“At the root of all our disobedience are particular ways in which we continue to seek control of our lives through systems of works-righteousness.  The way to progress as a Christian is to continually repent and uproot these systems the same way we become Christians, namely by the vivid depiction (and re-depiction) of Christ’s saving work for us, and the abandoning of self-trusting efforts to complete ourselves. We must go back again and again to the gospel of Christ-crucified, so that our hearts are more deeply gripped by the reality of what he did and who we are in him.” 
- Timothy Keller

Christians are called ministers of reconciliation because they know Jesus not simply as a good teacher, nor just a model of moral behavior - a perfect man submissive unto death.   We know Him as the very bridge between God and man.   The Christ, The Messiah, The Savior of the World.   We receive Him as such every time we are intellectually honest about how displaced we are apart from Him.

Jesus is The Gospel that welcomes the outsider in all of us.    Jesus is The Good News.  To be fully known in the midst of our inequity and sin and loved anyway by the God of the universe is the grace made possible by Christ's death and made known to us by His gift of the indwelling Spirit.

We find a home in Him because He gave up His home for us.   We have eternal intimacy with The Father because He gave up intimacy with His Father for us.  This was, is and will always be the joy all believers from Texas to New York and to the ends of the earth share.   Those who know His all-encompassing power are never alone and though they be counted as outsiders in the world's eyes they are eternal insiders in the loving arms of God.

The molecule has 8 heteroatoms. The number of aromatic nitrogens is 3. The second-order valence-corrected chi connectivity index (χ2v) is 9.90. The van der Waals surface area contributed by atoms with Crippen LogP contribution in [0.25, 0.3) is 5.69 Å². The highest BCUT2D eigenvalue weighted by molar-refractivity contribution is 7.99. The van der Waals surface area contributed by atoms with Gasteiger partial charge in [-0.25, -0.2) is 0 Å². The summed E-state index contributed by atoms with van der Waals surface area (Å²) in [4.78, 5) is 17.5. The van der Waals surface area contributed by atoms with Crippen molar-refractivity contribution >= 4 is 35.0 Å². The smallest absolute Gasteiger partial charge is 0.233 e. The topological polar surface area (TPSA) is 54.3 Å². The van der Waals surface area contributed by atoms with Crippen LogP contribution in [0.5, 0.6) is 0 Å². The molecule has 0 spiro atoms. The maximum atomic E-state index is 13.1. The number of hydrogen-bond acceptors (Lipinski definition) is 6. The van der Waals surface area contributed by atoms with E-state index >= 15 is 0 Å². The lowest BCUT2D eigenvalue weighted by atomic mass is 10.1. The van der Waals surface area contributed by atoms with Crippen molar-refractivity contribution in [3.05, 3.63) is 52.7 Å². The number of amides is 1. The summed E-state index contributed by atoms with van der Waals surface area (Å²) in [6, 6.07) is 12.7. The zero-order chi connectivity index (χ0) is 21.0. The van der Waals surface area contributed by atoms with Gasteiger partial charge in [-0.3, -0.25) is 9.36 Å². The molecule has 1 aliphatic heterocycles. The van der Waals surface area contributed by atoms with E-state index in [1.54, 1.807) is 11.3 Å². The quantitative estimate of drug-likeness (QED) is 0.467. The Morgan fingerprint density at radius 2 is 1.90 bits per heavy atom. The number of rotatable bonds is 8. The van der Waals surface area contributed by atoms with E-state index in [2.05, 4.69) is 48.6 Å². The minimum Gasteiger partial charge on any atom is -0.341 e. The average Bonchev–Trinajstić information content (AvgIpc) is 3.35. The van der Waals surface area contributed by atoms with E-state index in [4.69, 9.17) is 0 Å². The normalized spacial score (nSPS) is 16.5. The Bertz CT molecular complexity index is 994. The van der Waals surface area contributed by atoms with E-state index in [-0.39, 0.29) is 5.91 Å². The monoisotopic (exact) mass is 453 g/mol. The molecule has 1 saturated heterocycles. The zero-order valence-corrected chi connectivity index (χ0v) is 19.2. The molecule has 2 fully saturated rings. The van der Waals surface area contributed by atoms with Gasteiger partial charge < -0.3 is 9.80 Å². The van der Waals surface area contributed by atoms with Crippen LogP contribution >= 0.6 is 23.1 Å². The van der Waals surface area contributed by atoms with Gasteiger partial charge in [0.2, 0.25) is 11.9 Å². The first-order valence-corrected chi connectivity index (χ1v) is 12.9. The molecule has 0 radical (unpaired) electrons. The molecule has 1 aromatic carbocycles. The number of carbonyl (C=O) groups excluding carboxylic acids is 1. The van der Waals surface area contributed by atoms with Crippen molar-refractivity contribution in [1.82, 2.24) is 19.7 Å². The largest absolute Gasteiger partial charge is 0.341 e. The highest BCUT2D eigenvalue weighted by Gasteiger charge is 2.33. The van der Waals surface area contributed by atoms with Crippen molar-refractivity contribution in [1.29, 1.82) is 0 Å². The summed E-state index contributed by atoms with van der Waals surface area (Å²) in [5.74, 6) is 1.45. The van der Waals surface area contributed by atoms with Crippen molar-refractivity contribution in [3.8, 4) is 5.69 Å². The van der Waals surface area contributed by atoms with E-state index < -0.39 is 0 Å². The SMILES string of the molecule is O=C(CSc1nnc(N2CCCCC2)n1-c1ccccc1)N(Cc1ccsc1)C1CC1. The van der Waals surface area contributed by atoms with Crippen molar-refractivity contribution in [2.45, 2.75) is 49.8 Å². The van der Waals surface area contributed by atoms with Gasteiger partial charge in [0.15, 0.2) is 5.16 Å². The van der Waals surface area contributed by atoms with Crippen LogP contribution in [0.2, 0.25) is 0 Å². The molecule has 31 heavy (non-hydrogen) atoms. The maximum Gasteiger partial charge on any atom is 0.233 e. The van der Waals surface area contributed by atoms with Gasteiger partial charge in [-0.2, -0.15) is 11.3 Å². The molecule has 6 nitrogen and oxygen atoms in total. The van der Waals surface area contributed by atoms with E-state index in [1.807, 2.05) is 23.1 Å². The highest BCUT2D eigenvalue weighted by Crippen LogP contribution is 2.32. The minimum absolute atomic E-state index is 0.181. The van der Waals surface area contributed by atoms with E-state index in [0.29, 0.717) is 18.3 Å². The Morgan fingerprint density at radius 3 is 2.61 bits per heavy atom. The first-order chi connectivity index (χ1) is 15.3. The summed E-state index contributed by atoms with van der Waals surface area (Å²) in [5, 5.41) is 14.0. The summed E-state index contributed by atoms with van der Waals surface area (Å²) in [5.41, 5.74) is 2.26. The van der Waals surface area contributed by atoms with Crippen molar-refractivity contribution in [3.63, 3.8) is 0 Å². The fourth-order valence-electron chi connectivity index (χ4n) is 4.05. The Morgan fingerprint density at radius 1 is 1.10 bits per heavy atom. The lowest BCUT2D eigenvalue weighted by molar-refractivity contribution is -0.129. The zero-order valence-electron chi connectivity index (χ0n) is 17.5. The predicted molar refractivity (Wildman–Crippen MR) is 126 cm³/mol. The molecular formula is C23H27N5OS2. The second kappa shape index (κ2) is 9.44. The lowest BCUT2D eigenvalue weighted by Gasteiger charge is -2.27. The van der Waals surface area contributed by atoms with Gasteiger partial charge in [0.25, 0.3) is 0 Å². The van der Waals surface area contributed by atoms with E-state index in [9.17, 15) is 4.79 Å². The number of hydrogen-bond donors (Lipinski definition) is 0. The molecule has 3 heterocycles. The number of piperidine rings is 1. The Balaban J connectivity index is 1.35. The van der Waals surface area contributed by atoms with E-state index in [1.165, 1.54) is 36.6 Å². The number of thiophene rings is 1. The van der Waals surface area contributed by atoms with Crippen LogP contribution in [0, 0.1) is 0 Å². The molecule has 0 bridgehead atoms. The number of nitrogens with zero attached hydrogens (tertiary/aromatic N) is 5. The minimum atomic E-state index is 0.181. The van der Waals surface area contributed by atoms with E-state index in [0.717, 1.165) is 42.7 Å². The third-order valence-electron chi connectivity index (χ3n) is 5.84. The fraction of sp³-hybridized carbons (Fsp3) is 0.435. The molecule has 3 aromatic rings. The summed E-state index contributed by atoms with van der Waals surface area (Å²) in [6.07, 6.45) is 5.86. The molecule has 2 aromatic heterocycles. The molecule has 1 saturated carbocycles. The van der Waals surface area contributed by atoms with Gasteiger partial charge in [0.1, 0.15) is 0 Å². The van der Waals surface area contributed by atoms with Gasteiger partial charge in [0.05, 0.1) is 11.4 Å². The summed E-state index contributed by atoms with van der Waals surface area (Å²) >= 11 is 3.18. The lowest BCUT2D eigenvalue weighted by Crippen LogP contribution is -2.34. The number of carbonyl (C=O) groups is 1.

Grace and Peace,

 This Week... 

* Tyler Men's Gathering - 7am, Wednesday AM - Kings Cross Chapter 13
   @ 2 American Center, 5th Floor (Ritcheson Law Firm)

* The Magills - God's Way Celebration Concert @The Good Samaritan Outreach Center,
200 N Beckham Ave (corner of Beckham and Ferguson) - 6:30pm-9:30pm, Saturday Night July 23rd - Tyler, TX (for tickets - reach out to me @ mpmagill@gmail.com

Next Week...   

* Men's Lunch @ Dakota's in Tyler, TX - Mondays @ 12pm - Keller's Kings Cross - Chapter 12